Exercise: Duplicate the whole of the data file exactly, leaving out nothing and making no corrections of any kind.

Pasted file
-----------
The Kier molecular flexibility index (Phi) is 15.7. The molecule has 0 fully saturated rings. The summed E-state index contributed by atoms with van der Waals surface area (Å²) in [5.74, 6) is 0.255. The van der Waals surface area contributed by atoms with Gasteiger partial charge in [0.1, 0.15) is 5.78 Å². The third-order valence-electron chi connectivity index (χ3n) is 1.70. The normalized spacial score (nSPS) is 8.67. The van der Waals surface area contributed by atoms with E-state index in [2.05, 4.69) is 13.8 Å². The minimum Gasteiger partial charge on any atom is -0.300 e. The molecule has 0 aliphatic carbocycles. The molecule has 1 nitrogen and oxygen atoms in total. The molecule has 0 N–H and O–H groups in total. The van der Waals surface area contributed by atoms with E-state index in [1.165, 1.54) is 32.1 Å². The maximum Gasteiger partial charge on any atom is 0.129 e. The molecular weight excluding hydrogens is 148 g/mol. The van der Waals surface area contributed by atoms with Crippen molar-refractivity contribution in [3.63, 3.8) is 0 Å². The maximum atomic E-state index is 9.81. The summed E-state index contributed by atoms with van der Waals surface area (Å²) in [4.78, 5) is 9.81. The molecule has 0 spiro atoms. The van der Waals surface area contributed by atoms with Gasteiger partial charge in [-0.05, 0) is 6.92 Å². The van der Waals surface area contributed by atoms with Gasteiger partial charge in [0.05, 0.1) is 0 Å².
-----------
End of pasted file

The Kier molecular flexibility index (Phi) is 15.7. The molecule has 0 fully saturated rings. The summed E-state index contributed by atoms with van der Waals surface area (Å²) in [5.74, 6) is 0.255. The van der Waals surface area contributed by atoms with Gasteiger partial charge in [0.1, 0.15) is 5.78 Å². The third-order valence-electron chi connectivity index (χ3n) is 1.70. The normalized spacial score (nSPS) is 8.67. The van der Waals surface area contributed by atoms with E-state index in [2.05, 4.69) is 13.8 Å². The minimum Gasteiger partial charge on any atom is -0.300 e. The molecule has 0 aliphatic carbocycles. The molecule has 1 nitrogen and oxygen atoms in total. The molecule has 0 N–H and O–H groups in total. The van der Waals surface area contributed by atoms with E-state index in [1.165, 1.54) is 32.1 Å². The maximum Gasteiger partial charge on any atom is 0.129 e. The molecular weight excluding hydrogens is 148 g/mol. The van der Waals surface area contributed by atoms with Crippen molar-refractivity contribution in [3.63, 3.8) is 0 Å². The maximum atomic E-state index is 9.81. The summed E-state index contributed by atoms with van der Waals surface area (Å²) in [4.78, 5) is 9.81. The molecule has 0 spiro atoms. The van der Waals surface area contributed by atoms with Gasteiger partial charge in [-0.05, 0) is 6.92 Å². The van der Waals surface area contributed by atoms with Gasteiger partial charge in [0.05, 0.1) is 0 Å².